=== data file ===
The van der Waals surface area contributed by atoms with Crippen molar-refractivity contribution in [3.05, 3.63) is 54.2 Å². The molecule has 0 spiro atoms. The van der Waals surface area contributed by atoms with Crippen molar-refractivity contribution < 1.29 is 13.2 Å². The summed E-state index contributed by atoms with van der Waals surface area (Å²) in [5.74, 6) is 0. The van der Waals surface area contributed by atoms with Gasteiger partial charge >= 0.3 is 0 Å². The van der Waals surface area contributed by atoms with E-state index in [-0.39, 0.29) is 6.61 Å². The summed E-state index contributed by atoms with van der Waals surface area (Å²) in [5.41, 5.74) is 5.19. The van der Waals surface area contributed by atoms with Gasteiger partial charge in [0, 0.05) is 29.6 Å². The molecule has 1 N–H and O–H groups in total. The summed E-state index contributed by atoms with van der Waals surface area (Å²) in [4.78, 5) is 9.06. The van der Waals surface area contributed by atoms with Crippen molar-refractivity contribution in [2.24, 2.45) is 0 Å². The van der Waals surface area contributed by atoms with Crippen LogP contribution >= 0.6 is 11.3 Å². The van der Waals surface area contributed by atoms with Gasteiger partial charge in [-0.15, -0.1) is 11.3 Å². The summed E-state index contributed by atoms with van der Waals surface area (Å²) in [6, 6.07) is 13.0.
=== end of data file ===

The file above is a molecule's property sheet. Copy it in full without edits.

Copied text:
The van der Waals surface area contributed by atoms with Crippen molar-refractivity contribution in [3.05, 3.63) is 54.2 Å². The molecule has 0 spiro atoms. The van der Waals surface area contributed by atoms with Crippen molar-refractivity contribution < 1.29 is 13.2 Å². The summed E-state index contributed by atoms with van der Waals surface area (Å²) in [5.74, 6) is 0. The van der Waals surface area contributed by atoms with Gasteiger partial charge >= 0.3 is 0 Å². The van der Waals surface area contributed by atoms with E-state index in [-0.39, 0.29) is 6.61 Å². The summed E-state index contributed by atoms with van der Waals surface area (Å²) in [5.41, 5.74) is 5.19. The van der Waals surface area contributed by atoms with Gasteiger partial charge in [0, 0.05) is 29.6 Å². The molecule has 1 N–H and O–H groups in total. The summed E-state index contributed by atoms with van der Waals surface area (Å²) in [4.78, 5) is 9.06. The van der Waals surface area contributed by atoms with Crippen molar-refractivity contribution in [2.24, 2.45) is 0 Å². The van der Waals surface area contributed by atoms with Crippen LogP contribution >= 0.6 is 11.3 Å². The van der Waals surface area contributed by atoms with Gasteiger partial charge in [-0.15, -0.1) is 11.3 Å². The summed E-state index contributed by atoms with van der Waals surface area (Å²) in [6, 6.07) is 13.0.